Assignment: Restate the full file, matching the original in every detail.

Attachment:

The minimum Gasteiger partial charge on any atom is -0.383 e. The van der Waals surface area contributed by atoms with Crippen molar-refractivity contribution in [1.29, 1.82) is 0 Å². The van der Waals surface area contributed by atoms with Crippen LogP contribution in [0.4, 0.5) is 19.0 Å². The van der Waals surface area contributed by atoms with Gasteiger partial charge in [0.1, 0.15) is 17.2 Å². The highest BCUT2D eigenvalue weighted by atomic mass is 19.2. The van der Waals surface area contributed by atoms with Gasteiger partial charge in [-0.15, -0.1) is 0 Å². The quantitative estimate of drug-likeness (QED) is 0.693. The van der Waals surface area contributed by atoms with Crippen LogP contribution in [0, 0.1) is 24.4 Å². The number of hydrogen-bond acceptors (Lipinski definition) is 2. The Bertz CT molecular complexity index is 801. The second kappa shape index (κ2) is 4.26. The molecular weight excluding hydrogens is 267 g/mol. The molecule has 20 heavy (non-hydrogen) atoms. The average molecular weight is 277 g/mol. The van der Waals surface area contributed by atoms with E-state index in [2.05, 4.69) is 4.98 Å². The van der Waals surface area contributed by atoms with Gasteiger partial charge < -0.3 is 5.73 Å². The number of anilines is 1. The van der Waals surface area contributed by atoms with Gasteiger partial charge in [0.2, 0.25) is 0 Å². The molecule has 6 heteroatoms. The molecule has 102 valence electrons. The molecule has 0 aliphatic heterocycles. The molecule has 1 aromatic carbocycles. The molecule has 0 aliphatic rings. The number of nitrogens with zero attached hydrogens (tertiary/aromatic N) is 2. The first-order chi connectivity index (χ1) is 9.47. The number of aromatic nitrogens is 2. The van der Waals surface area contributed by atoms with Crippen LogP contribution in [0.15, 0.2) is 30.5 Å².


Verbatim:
The minimum Gasteiger partial charge on any atom is -0.383 e. The van der Waals surface area contributed by atoms with Crippen molar-refractivity contribution in [1.29, 1.82) is 0 Å². The van der Waals surface area contributed by atoms with Crippen LogP contribution in [0.4, 0.5) is 19.0 Å². The van der Waals surface area contributed by atoms with Gasteiger partial charge in [0.1, 0.15) is 17.2 Å². The highest BCUT2D eigenvalue weighted by atomic mass is 19.2. The van der Waals surface area contributed by atoms with Gasteiger partial charge in [-0.15, -0.1) is 0 Å². The quantitative estimate of drug-likeness (QED) is 0.693. The van der Waals surface area contributed by atoms with Crippen LogP contribution in [0, 0.1) is 24.4 Å². The number of hydrogen-bond acceptors (Lipinski definition) is 2. The Bertz CT molecular complexity index is 801. The second kappa shape index (κ2) is 4.26. The molecular weight excluding hydrogens is 267 g/mol. The molecule has 20 heavy (non-hydrogen) atoms. The average molecular weight is 277 g/mol. The van der Waals surface area contributed by atoms with E-state index in [2.05, 4.69) is 4.98 Å². The van der Waals surface area contributed by atoms with Gasteiger partial charge < -0.3 is 5.73 Å². The number of anilines is 1. The van der Waals surface area contributed by atoms with Gasteiger partial charge in [0.2, 0.25) is 0 Å². The molecule has 6 heteroatoms. The molecule has 102 valence electrons. The molecule has 0 aliphatic heterocycles. The molecule has 1 aromatic carbocycles. The molecule has 0 aliphatic rings. The number of nitrogens with zero attached hydrogens (tertiary/aromatic N) is 2. The first-order chi connectivity index (χ1) is 9.47. The number of aromatic nitrogens is 2. The van der Waals surface area contributed by atoms with Crippen LogP contribution in [0.15, 0.2) is 30.5 Å².